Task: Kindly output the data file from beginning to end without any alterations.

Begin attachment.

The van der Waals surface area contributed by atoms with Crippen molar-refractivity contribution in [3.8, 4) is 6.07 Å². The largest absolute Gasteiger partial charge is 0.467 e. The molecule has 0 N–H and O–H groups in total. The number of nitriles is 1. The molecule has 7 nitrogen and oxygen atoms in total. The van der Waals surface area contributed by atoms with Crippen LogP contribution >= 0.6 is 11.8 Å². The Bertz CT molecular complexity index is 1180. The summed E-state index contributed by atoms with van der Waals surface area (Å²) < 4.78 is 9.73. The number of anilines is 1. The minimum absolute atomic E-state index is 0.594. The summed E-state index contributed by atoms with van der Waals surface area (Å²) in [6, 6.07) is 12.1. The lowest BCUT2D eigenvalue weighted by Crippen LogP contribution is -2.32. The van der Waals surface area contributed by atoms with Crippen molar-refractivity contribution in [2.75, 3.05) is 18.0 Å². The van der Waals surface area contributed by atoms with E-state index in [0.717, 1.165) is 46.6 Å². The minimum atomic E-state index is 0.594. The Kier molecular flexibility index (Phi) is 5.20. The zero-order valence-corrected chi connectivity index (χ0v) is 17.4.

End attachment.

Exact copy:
The van der Waals surface area contributed by atoms with Crippen molar-refractivity contribution in [3.8, 4) is 6.07 Å². The largest absolute Gasteiger partial charge is 0.467 e. The molecule has 0 N–H and O–H groups in total. The number of nitriles is 1. The molecule has 7 nitrogen and oxygen atoms in total. The van der Waals surface area contributed by atoms with Crippen LogP contribution >= 0.6 is 11.8 Å². The Bertz CT molecular complexity index is 1180. The summed E-state index contributed by atoms with van der Waals surface area (Å²) < 4.78 is 9.73. The number of anilines is 1. The minimum absolute atomic E-state index is 0.594. The summed E-state index contributed by atoms with van der Waals surface area (Å²) in [6, 6.07) is 12.1. The lowest BCUT2D eigenvalue weighted by Crippen LogP contribution is -2.32. The van der Waals surface area contributed by atoms with Crippen molar-refractivity contribution in [2.75, 3.05) is 18.0 Å². The van der Waals surface area contributed by atoms with E-state index in [0.717, 1.165) is 46.6 Å². The minimum atomic E-state index is 0.594. The Kier molecular flexibility index (Phi) is 5.20. The zero-order valence-corrected chi connectivity index (χ0v) is 17.4.